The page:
Reports | November 24, 2011 17:32

Tal Memorial R8: Aronian sole leader after beating Svidler

Tal Memorial R8: Aronian sole leader after beating Svidler

Levon Aronian became the sole leader at the Tal Memorial in Moscow after beating Peter Svidler on Thursday. With just one round to go Armenia's number one grandmaster has excellent chances to win this year's edition. Tomorrow's round already starts at 10:00 CET!

Levon Aronian after his important win over Peter Svidler | Image © RCF

Event Tal Memorial 2011PGN via TWIC
Dates November 16th-25th, 2011
Location Moscow, Russia
System 10-player round robin
Players Carlsen, Anand, Aronian, Kramnik, Ivanchuk, Karjakin, Nakamura, Svidler, Gelfand, Nepomniachtchi
Rate of play 100 minutes for the first 40 moves followed by 50 minutes for the next 20 moves followed by 15 minutes for the rest of the game with an increment of 30 seconds per move starting from move one
Notes Draw offers before move 40 are not allowed. Tiebreak systems: most blacks, head-to-head, Coya, S-B, number of wins - in that order

Round 8 in progress | Image © RCF

Who would have thought that one victory would be worth so much in this year's Tal Memorial. Yesterday the value was equal to shared first place, for half of the participants, and after today scoring +2 is enough for a sole first spot. Levon Aronian is the only one who managed to get to this score, and with just one round to go he has excellent chances to win the tournament at least shared.

Levon Aronian, now top favourite to win the 2011 Tal Memorial | Image © RCF

However, as he plays one of his closest pursuers (Nepomniachtchi) with Black tomorrow, nothing has been decided yet! Magnus Carlsen, also half a point behind, might want to play for a win against Hikaru Nakamura to maximize his chances while the other two on 4.5/8, Karjakin and Ivanchuk, face each other. To summarize: an exciting final round awaits us!

But let's have a look at that penultimate round first. The game of the day was of course Aronian-Svidler, and not just because it was the only decisive one!

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A fantastic struggle which, objectivelty speaking, Svidler shouldn't have lost but Aronian's determination did it all.

Aronian and Svidler trying to grasp their complicated endgame position | Image © RCF

Vladimir Kramnik did his best to achieve something against - the by now rock solid - Sergey Karjakin but to no avail.

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Russians meet, and draw: Kramnik vs Karjakin | Image © RCF

Even though it ended in a draw, Vishy Anand and Hikaru Nakamura were quite cheerful after their game as it had been very interesting.

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Anand-Nakamura: an interesting game | Image © RCF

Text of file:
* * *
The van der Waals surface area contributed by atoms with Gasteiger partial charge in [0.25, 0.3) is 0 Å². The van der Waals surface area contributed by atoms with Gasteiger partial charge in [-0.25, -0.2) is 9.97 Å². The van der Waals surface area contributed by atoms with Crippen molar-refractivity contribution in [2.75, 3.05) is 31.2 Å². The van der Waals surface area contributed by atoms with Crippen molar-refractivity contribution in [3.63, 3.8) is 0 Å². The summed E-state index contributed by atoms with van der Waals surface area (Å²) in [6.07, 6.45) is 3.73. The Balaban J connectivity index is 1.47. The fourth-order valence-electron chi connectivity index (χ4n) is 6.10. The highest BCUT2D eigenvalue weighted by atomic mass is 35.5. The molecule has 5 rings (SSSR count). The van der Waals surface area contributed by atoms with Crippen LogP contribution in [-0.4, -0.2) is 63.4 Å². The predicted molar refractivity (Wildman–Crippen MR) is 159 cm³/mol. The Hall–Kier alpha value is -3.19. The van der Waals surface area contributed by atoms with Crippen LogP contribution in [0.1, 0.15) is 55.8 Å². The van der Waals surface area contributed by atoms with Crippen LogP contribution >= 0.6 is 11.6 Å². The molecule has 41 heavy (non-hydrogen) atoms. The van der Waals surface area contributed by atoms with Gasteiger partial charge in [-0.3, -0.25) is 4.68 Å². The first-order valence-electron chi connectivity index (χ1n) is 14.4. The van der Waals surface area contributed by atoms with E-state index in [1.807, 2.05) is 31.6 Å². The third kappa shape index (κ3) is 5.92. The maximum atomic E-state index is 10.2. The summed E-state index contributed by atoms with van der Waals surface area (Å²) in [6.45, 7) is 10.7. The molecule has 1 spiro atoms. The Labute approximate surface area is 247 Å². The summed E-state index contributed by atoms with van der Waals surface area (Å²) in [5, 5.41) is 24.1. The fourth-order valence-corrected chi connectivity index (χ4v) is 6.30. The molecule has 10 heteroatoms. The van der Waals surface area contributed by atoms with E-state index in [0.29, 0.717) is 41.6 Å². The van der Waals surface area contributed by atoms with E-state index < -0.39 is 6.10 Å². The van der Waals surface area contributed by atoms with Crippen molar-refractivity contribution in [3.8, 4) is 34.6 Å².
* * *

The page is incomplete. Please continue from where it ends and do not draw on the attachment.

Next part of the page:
Ivanchuk and Gelfand drew in an Anti-Meran Slav - a variation that's very popular these days.

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Vassily Ivanchuk had to be satisfied with a draw against Boris Gelfand | Image © RCF

Magnus Carlsen played the solid 3.Bb5+ against Ian Nepomniachtchi and the players went for the absolute main line of this system.

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Magnus Carlsen couldn't break his opponent's defence | Image © RCF

About his tournament, Carlsen said:

No, I'm not satisfied. I had one win after two games and now I have one win after eight games.

But he said it with a smile.


Tal Memorial 2011 | Round 8 Standings


Schedule and pairings

Round 1 16.11.11 12:00 CET   Round 2 17.11.11 12:00 CET
Aronian ½ ½ Carlsen   Carlsen 1-0 Gelfand
Kramnik 0-1 Nepomniachtchi   Karjakin ½ ½ Nakamura
Ivanchuk 1-0 Svidler   Svidler ½ ½ Anand
Anand ½ ½ Karjakin   Nepomniachtchi ½ ½ Ivanchuk
Nakamura ½ ½ Gelfand   Aronian ½ ½ Kramnik
Round 3 18.11.11 12:00 CET   Round 4 19.11.11 12:00 CET
Kramnik ½ ½ Carlsen   Carlsen ½ ½ Karjakin
Ivanchuk 0-1 Aronian   Svidler ½ ½ Gelfand
Anand ½ ½ Nepomniachtchi   Nepomniachtchi ½ ½ Nakamura
Nakamura 0-1 Svidler   Aronian ½ ½ Anand
Gelfand 0-1 Karjakin   Kramnik ½ ½ Ivanchuk
Round 5 20.11.11 12:00 CET   Round 6 22.11.11 12:00 CET
Ivanchuk ½ ½ Carlsen   Carlsen ½ ½ Svidler
Anand ½ ½ Kramnik   Nepomniachtchi ½ ½ Karjakin
Nakamura ½ ½ Aronian   Aronian ½ ½ Gelfand
Gelfand ½ ½ Nepomniachtchi   Kramnik ½ ½ Nakamura
Karjakin ½ ½ Svidler   Ivanchuk ½ ½ Anand
Round 7 23.11.11 12:00 CET   Round 8 24.11.11 12:00 CET
Anand ½ ½ Carlsen   Carlsen ½ ½ Nepomniachtchi
Nakamura 0-1 Ivanchuk   Aronian 1-0 Svidler
Gelfand ½ ½ Kramnik   Kramnik ½ ½ Karjakin
Karjakin ½ ½ Aronian   Ivanchuk ½ ½ Gelfand
Svidler ½ ½ Nepomniachtchi   Anand ½ ½ Nakamura
Round 9 25.11.11 10:00 CET